Activities outside Canada
On June 23, 2022, Budget Implementation Act, 2022, No. 1, received Royal Assent. This change in legislation includes new rules that allow charities to make grants to non-qualified donees. As a result, some of the information on this page could change.
On November 30, 2022, the Canada Revenue Agency (CRA) posted the draft guidance document CG-032, Registered charities making grants to non-qualified donees for feedback. This document explains how the CRA expects to administer the recent changes to the Income Tax Act.
The CRA is in the process of reviewing and updating all related guidance products and web pages to ensure they are consistent with the new rules.
Before it applies for registration, an organization that conducts, or plans to conduct, activities outside Canada must understand how registered charities should carry out these activities in order to comply with the Income Tax Act.
How can a registered charity use its resources outside Canada?
A registered charity may only use its resources (funds, personnel, and property) inside or outside Canada in two ways:
It can carry out its own charitable activities. These activities are usually carried out by persons under the registered charity's immediate control (for example - members, employees, or volunteers), or by its intermediaries (for example - consultants or contractors).
It can make gifts to qualified donees (usually other registered charities). Individuals and most organizations outside Canada, such as foreign charities and international aid agencies, are not qualified donees.
There are some foreign organizations that are qualified donees. For more information about these organizations, go to Guidance CG-023, Qualified donee: Foreign charities that have received a gift from His Majesty in right of Canada or go to List of registered foreign charitable organizations that have received a gift from His Majesty in right of Canada.
Whether a registered charity carries out its own foreign activities through persons under its immediate control, or through intermediaries, it should put the following measures in place:
provide to persons under its immediate control or its intermediaries clear and detailed directions concerning the activity, and how it is to be carried out;
receive reports from those persons or organizations that describe their activities and use of resources; and
monitor and supervise the activity on an ongoing basis.
A registered charity must maintain sufficient books and records in Canada to allow the Canada Revenue Agency to determine if the charity is operating in compliance with the Income Tax Act. The books and records must show that the charity's funds are only being spent on its own activities or on gifts to qualified donees.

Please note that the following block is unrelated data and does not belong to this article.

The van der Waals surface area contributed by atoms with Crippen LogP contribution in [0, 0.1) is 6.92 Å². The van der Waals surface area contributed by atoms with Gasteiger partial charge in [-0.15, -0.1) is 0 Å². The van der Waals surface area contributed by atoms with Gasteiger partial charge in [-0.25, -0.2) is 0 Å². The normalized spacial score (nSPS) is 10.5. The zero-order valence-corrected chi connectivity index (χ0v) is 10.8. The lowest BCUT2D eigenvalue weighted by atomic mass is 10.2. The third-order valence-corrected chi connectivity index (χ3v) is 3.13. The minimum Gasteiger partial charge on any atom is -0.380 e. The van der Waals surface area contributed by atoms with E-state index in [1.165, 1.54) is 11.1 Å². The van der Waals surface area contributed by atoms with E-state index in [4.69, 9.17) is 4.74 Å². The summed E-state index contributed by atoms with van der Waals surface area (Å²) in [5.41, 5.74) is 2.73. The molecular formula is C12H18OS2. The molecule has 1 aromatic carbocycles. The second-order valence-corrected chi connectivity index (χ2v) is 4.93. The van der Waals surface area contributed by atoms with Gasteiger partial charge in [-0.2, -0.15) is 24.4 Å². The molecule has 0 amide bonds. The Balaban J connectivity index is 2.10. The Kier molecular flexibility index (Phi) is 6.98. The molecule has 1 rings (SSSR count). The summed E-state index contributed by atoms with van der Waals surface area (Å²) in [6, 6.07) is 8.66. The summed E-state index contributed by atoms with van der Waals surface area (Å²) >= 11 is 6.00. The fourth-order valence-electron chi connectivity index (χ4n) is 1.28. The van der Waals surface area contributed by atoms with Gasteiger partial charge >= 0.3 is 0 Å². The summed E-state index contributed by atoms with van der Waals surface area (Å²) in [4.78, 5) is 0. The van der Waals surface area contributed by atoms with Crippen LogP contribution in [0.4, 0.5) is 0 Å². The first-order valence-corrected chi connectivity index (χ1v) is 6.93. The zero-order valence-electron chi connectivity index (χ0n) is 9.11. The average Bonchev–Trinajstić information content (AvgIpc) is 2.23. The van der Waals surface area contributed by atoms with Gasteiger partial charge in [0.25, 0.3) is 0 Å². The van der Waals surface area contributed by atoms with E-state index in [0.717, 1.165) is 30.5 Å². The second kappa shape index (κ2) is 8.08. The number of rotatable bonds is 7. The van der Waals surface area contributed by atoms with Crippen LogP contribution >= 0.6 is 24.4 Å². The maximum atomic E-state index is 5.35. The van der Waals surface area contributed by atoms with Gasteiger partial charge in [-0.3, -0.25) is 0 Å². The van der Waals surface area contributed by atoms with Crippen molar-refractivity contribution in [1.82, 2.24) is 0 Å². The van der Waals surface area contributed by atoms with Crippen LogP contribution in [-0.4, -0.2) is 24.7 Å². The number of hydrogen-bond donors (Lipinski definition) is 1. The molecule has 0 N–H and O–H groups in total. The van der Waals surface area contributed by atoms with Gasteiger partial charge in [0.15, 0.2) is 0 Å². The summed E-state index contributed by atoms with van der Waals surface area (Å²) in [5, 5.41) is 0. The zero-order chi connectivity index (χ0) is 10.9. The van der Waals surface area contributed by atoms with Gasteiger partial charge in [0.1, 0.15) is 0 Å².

How can a registered charity conduct its activities through intermediaries?
A charity typically uses an intermediary when it is unable to carry out its own activities through its staff. Before deciding to work with an intermediary, a charity should be confident that the intermediary has the capacity (for example - personnel, experience, and equipment) to carry out the charity's activity and it will use the charity's resources as directed by the charity.
When working through an intermediary, a charity must direct and control the use of its resources. A charity that does not do this risks sanctions under the Income Tax Act, including the revocation of registered status.
To direct and control its resources when working through an intermediary, a charity should follow the measures listed above, as well as:
- create a written agreement, and implement its terms and provisions;
- monitor and supervise the activity, including requiring regular reporting; and
- make periodic transfers of resources, based on demonstrated performance.
When entering into such arrangements, a registered charity has an obligation to ensure that it does not make its resources available, either directly or indirectly to:
- a terrorist group that is a listed entity under the Criminal Code; or
- any other organization engaged in terrorist activities or in activities that support terrorist activities.
Special provisions under the Charities Registration (Security Information) Act provide a mechanism for refusing to register or revoking the registration of any charity involved in supporting terrorism.
What information should be provided with an application for registration as a charity?
An organization that conducts, or plans to conduct, activities outside Canada must explain in its application what these activities are, and how they will be carried out. Each of the organization's activities/programs (both current and proposed) must be described in detail. Go to Describing your activities for instructions on how to provide specific, detailed information.
Furthermore, an organization that operates through an intermediary according to a written agreement must provide details about and/or a copy of the agreement with its application for registration. The agreement must clearly show that the charity will maintain direction and control over, and be fully accountable for, the use of its resources.
For detailed information on charitable activities outside Canada, go to Guidance CG-002, Canadian registered charities carrying on activities outside Canada.
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